Gillon McLachlan. Photo: Joe ArmaoCalling on the AFL to assert its authority, Sydney chairman Andrew Pridham says new CEO Gillon McLachlan must show the competition who is boss.
“I think the AFL should be less consultative and just make a decision,” Pridham told Fairfax Media.
“Because I think the risk is, by being too consultative, everyone is peddling their own agendas. Us included. And the noise that creates, what I think it does is it means the squeaky door gets oiled first.
“The AFL should have views on things and they should be strong. We’re relying on them to run the game and we can’t have a perception that they’re running the game for Victorian clubs, or one particular club. They’ve got to run it for the good of the entire competition.”
Pridham’s comments follow his recent slanging match with Collingwood’s Eddie McGuire.
While the stoush was triggered by McGuire’s description of John Longmire as “petty”, over his decision to decline an invitation to coach the international rules team, it got personal between the club bosses. Pridham termed his Magpie equivalent the Clive Palmer of football, indicating his belief that McGuire has an unhealthy pull at AFL HQ.
McGuire, meanwhile, portrayed Pridham – who has taken over from veteran Richard Colless at Sydney – as a blow-in. He said the Swans were experts in “cheque book recruiting” and had “no interest whatsoever in developing the game”.
McLachlan was moved to called a ceasefire between the pair last week after Pridham hit back with a fresh counterattack.
The Sydney chairman has since told Fairfax Media that things are “all good” between himself and the AFL’s new boss.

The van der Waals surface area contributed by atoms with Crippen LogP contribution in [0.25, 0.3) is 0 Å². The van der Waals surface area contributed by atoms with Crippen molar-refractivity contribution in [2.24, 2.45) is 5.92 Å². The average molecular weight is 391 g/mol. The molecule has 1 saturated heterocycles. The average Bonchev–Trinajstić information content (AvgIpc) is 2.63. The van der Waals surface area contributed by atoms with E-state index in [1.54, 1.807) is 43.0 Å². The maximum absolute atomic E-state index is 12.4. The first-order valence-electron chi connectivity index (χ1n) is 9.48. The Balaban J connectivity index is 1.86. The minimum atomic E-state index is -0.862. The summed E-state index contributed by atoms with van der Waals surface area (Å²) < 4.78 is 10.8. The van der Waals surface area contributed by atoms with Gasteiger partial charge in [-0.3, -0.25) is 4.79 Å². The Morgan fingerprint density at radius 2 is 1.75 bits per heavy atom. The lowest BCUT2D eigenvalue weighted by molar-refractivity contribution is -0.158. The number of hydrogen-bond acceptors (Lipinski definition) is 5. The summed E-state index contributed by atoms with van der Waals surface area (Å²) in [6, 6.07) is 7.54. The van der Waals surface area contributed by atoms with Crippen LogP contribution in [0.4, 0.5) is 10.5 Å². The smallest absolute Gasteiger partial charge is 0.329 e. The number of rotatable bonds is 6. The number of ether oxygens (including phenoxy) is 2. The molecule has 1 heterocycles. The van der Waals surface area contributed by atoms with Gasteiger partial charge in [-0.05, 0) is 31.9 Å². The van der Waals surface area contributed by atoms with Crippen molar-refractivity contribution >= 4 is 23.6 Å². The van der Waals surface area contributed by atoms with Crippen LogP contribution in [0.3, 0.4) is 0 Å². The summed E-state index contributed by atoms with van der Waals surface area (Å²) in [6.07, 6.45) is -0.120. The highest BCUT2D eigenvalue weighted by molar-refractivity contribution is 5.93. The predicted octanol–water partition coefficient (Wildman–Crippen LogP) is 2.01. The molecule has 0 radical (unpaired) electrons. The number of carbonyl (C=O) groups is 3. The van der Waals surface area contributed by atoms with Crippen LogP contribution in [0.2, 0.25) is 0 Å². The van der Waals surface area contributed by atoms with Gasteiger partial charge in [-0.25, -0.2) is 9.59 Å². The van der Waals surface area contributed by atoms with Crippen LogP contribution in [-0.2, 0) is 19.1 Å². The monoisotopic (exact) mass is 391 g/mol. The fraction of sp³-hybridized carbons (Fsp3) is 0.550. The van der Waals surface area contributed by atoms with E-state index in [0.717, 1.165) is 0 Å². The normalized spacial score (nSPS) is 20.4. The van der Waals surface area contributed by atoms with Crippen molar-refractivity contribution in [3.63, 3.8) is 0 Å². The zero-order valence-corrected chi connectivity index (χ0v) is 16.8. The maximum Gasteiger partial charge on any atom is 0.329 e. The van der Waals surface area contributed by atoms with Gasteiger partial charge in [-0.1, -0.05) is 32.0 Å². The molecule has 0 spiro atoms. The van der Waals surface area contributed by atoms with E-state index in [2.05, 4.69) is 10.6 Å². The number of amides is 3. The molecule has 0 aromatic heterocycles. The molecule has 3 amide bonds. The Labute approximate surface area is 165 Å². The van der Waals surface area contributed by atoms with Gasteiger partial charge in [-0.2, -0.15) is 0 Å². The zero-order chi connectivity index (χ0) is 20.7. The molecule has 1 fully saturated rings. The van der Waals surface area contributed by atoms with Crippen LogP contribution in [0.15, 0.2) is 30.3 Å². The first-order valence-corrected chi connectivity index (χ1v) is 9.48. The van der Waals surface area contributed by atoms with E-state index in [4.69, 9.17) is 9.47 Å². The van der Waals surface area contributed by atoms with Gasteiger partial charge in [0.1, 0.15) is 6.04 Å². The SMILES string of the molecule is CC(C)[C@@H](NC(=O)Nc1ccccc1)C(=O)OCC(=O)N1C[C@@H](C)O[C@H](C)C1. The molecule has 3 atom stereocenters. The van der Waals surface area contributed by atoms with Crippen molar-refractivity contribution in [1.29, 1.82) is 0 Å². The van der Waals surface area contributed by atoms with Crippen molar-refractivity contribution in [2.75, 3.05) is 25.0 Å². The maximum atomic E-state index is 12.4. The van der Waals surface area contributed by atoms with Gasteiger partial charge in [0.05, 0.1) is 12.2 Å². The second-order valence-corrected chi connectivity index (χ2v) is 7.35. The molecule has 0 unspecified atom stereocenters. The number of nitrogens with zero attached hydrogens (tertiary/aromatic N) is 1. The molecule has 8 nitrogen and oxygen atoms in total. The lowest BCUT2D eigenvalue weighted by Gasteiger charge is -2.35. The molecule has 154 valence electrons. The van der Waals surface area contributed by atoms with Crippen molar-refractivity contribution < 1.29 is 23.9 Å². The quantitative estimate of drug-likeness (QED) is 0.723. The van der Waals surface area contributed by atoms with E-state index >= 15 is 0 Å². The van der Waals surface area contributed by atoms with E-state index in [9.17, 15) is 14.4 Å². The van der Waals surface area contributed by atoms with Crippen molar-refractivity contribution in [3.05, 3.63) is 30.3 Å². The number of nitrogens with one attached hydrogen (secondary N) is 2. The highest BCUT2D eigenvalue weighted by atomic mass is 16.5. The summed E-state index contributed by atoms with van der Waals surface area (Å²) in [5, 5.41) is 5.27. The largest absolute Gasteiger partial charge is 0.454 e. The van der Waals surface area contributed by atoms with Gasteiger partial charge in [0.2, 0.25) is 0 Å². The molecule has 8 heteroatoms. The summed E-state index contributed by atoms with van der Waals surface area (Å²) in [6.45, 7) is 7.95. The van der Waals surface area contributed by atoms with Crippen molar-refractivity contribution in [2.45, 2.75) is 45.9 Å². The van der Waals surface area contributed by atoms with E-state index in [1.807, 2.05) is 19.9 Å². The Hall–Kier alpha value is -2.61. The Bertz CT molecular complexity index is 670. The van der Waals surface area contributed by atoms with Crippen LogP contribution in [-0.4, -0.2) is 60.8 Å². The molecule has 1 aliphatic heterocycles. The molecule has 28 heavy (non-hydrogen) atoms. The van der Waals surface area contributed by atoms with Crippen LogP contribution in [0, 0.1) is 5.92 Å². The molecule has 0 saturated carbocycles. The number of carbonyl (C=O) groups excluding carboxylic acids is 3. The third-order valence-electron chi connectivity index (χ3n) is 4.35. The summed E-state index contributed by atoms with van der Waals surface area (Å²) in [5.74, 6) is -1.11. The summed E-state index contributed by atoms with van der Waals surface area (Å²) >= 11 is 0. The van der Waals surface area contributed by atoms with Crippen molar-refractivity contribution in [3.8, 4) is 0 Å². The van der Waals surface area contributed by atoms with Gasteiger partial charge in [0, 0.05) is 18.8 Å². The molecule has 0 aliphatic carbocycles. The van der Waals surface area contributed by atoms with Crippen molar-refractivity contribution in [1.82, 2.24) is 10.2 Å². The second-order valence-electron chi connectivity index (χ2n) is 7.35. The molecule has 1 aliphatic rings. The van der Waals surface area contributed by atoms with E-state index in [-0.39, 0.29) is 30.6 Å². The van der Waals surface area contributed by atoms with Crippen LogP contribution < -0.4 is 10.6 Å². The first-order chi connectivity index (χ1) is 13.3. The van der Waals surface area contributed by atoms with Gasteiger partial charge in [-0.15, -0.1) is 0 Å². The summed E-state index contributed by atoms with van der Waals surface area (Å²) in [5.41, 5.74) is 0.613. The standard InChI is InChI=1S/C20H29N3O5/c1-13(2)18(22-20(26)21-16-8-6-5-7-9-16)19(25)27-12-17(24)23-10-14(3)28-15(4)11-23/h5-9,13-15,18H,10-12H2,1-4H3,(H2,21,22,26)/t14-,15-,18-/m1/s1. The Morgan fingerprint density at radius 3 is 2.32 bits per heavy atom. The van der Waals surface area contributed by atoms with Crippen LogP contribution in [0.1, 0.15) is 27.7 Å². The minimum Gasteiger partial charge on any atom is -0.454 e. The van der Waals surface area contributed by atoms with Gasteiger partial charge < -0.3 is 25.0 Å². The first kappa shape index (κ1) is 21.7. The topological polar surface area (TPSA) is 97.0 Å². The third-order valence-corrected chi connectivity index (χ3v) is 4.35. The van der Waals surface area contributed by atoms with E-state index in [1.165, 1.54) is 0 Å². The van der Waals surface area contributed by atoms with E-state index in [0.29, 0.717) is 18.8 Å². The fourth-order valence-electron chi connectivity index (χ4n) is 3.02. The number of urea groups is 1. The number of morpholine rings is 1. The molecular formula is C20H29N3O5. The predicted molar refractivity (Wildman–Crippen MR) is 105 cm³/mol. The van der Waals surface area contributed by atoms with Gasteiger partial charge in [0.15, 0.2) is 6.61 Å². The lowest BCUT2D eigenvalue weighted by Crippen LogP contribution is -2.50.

His lasting observation, however, was that the league – and particularly McLachlan – should be more assertive, even if it meant being unpopular with some clubs and other “Melbourne centric” forces.
Pridham senses, and is gravely concerned, that rich clubs such as Collingwood and Hawthorn – set to pour more money than others into AFL equalisation – will feel entitled to get their way with the league at times as a quasi pay-off.
Pridham’s advice to McLachlan, who has been in the competition’s top job for seven weeks, is that he should ignore distracting “noise”.
“Andrew Demetriou was very good at this, I think, and Gillon will have his own style and hopefully be very good at it, too. But he [McLachlan] needs to be able to put the views clearly out into the marketplace as to what the AFL’s positions are so that there’s no uncertainty.
“I think the reason a lot of this public debate goes on is because there hasn’t been a clear public statement from the AFL. And I think if they make clear statements, these sorts of feuds don’t happen, or they don’t last for very long.
“That, I think, is what Gillon needs to focus on.
“The Swans are paying into equalisation, but I don’t think we deserve any more rights to have a say or access. It shouldn’t be a user-pays model. The AFL should have an independent commission, and independent executive, that makes independent decisions in the best interests of the game and the competition.”
Pridham said McLachlan phoned him last week about his comments regarding McGuire: “I told him exactly what I’ve told you: I’ve had my say on it and that’s it. I’m not going to keep going.
“But having said that, if another situation arises where I think somebody is speaking inappropriately about the Sydney Swans, I will speak up.”
Pridham said he had no regrets regarding his comments about McGuire.
+Read Andrew Pridham’s exclusive interview with Samantha Lane in Saturday’s Age
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